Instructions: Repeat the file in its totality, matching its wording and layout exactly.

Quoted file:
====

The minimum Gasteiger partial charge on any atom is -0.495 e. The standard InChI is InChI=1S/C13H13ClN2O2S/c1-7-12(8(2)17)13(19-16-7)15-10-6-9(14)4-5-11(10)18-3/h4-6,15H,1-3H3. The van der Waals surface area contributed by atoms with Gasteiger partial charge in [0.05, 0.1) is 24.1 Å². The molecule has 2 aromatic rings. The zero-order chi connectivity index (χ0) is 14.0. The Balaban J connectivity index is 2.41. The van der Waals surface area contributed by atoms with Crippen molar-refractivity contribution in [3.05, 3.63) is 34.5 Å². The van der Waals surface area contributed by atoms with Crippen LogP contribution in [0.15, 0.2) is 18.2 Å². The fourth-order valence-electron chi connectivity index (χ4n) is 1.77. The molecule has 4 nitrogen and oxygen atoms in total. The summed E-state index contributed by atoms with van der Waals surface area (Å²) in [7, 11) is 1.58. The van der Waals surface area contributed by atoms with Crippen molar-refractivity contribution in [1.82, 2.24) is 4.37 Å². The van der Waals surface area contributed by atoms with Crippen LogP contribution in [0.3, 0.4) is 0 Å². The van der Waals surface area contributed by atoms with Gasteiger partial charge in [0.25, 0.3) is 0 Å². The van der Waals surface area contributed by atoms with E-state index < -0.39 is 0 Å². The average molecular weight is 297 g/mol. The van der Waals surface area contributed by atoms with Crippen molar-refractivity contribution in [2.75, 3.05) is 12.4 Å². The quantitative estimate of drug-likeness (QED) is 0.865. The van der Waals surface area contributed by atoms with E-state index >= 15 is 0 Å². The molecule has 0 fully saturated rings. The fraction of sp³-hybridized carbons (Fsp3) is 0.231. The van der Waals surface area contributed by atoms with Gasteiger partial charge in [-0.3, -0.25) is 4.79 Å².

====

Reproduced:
The minimum Gasteiger partial charge on any atom is -0.495 e. The standard InChI is InChI=1S/C13H13ClN2O2S/c1-7-12(8(2)17)13(19-16-7)15-10-6-9(14)4-5-11(10)18-3/h4-6,15H,1-3H3. The van der Waals surface area contributed by atoms with Gasteiger partial charge in [0.05, 0.1) is 24.1 Å². The molecule has 2 aromatic rings. The zero-order chi connectivity index (χ0) is 14.0. The Balaban J connectivity index is 2.41. The van der Waals surface area contributed by atoms with Crippen molar-refractivity contribution in [3.05, 3.63) is 34.5 Å². The van der Waals surface area contributed by atoms with Crippen LogP contribution in [0.15, 0.2) is 18.2 Å². The fourth-order valence-electron chi connectivity index (χ4n) is 1.77. The molecule has 4 nitrogen and oxygen atoms in total. The summed E-state index contributed by atoms with van der Waals surface area (Å²) in [7, 11) is 1.58. The van der Waals surface area contributed by atoms with Crippen molar-refractivity contribution in [1.82, 2.24) is 4.37 Å². The van der Waals surface area contributed by atoms with Crippen LogP contribution in [0.3, 0.4) is 0 Å². The van der Waals surface area contributed by atoms with Gasteiger partial charge in [0.25, 0.3) is 0 Å². The van der Waals surface area contributed by atoms with E-state index < -0.39 is 0 Å². The average molecular weight is 297 g/mol. The van der Waals surface area contributed by atoms with Crippen molar-refractivity contribution in [2.75, 3.05) is 12.4 Å². The quantitative estimate of drug-likeness (QED) is 0.865. The van der Waals surface area contributed by atoms with E-state index >= 15 is 0 Å². The molecule has 0 fully saturated rings. The fraction of sp³-hybridized carbons (Fsp3) is 0.231. The van der Waals surface area contributed by atoms with Gasteiger partial charge in [-0.3, -0.25) is 4.79 Å².